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Case Reports in Medicine
Volume 2016, Article ID 5379291, 3 pages
http://dx.doi.org/10.1155/2016/5379291
Case Report

The Buried Bumper Syndrome: External Bumper Extraction after Radial Mini Incisions and Replacement through an Adjacent Tract

1Gastroenterology Department, Military Universitary Hospital, Oran, Algeria
2Gastroenterology Department, Military Universitary Hospital, Constantine, Algeria
3Digestive Endoscopy Unit, Central Hospital of Army, Algiers, Algeria

Received 31 July 2016; Accepted 19 October 2016

Academic Editor: Jagdish Butany

Copyright © 2016 M. A. Benatta. This is an open access article distributed under the Creative Commons Attribution License, which permits unrestricted use, distribution, and reproduction in any medium, provided the original work is properly cited.

Abstract

Although considered as a safe method to provide long-term nutritional support, percutaneous endoscopic gastrostomy (PEG) may be complicated by a buried bumper syndrome (BBS), a life-threatening condition. Removal of the PEG tube with its buried bumper and reinsertion of a new PEG tube is often necessary. Since its description in 1988, less than 50 cases of BBS managed by external extraction of the buried bumper have been reported. We report a case of buried bumper that was removed by external traction without the need for endoscopic or laparoscopic treatment but with the need of two radial millimeter skin incisions after abdominal CT study and finally immediate PEG replacement but through an adjacent site.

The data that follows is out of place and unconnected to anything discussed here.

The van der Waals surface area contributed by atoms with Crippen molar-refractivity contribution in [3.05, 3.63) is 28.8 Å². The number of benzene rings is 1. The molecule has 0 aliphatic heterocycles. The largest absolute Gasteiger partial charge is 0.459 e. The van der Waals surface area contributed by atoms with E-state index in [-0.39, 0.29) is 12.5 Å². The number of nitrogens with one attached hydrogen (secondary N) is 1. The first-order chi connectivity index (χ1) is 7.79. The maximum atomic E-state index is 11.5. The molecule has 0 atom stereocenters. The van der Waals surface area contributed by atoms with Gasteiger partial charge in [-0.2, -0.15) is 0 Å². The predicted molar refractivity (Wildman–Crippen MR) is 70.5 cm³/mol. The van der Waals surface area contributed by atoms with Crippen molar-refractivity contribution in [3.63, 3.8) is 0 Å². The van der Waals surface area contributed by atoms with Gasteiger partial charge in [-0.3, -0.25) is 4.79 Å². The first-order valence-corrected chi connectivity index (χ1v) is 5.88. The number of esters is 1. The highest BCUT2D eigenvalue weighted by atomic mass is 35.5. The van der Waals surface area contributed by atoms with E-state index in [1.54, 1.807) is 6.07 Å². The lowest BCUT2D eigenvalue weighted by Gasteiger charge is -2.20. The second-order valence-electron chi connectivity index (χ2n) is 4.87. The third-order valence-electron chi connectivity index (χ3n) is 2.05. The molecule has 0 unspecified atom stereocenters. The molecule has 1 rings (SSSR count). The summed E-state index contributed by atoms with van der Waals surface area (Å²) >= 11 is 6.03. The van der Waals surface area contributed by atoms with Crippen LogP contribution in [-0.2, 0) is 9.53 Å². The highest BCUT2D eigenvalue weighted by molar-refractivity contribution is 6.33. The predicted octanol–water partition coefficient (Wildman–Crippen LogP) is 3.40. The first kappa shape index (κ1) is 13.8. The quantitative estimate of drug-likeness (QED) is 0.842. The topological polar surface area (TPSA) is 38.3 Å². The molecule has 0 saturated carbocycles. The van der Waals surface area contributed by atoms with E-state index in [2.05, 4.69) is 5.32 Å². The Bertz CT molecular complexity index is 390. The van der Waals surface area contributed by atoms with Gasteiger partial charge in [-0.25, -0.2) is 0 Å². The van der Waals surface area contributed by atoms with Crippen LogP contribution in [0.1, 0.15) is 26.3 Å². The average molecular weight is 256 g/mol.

1. Introduction

Although considered as a safe method to provide long-term nutritional support, percutaneous endoscopic gastrostomy (PEG) may be complicated by a buried bumper syndrome (BBS). BBS occurs in approximately 0.3–2.4% of the patients [1] with a median length of time for the development of buried bumper syndrome of 18 months [2]. The mechanism involves excessive traction for an extended period leading to ischemia and ulceration of the mucosa between the internal and external bumpers. BBS is a life-threatening complication in which the internal bumper migrates from the gastric lumen and lodges anywhere along the gastrostomy tract. Removal of the PEG tube with its buried bumper and reinsertion of a new tube is often necessary. Although endoscopic methods such as the needle knife technique and the push-pull T-technique have been described, most buried inner bumpers are removed surgically under local anaesthesia or after laparotomy. These approaches can be associated with pain, bleeding, wound infection, or a gastrocutaneous fistula. Since its description in 1988, less than 50 cases of BBS managed by external extraction have been reported. We report a case of buried internal bumpers that was removed by external traction without the need for endoscopic intervention but extracted two radial millimeter skin incisions.

2. Case Presentation

A 20-year-old man was referred at five months later to PEG insertion for dysphagia as neurologic sequelae of cervical trauma. The PEG was inserted using the “pull” technique without any complication and the internal bumper position was confirmed at endoscopic “second look.” A PEG with a soft silicone, externally removable internal bumper was used. Intermittent bolus feeding via the PEG was commenced on the same day. At 5 months, the patient experienced abdominal pain and the nurses noticed slow flow during PEG feeding. Physical examination of the patient revealed a localized tenderness and erythematous circumferential induration about 2 cm surrounding the stomal site was seen. The internal bumper was palpated in the abdominal wall. With the exception of leukocytosis (14 × 103/μL), laboratory studies were unremarkable. The buried bumper syndrome was shown endoscopically, with findings of nonvisualization of the internal bumper, but a depressed and puckered area of the anterior gastric wall was seen, consistent with the embedded bumper into the gastric wall. Gentle flushing of the PEG tube externally was met with resistance but was seen entering the stomach through the puckered mucosal area without external leakage around the PEG site.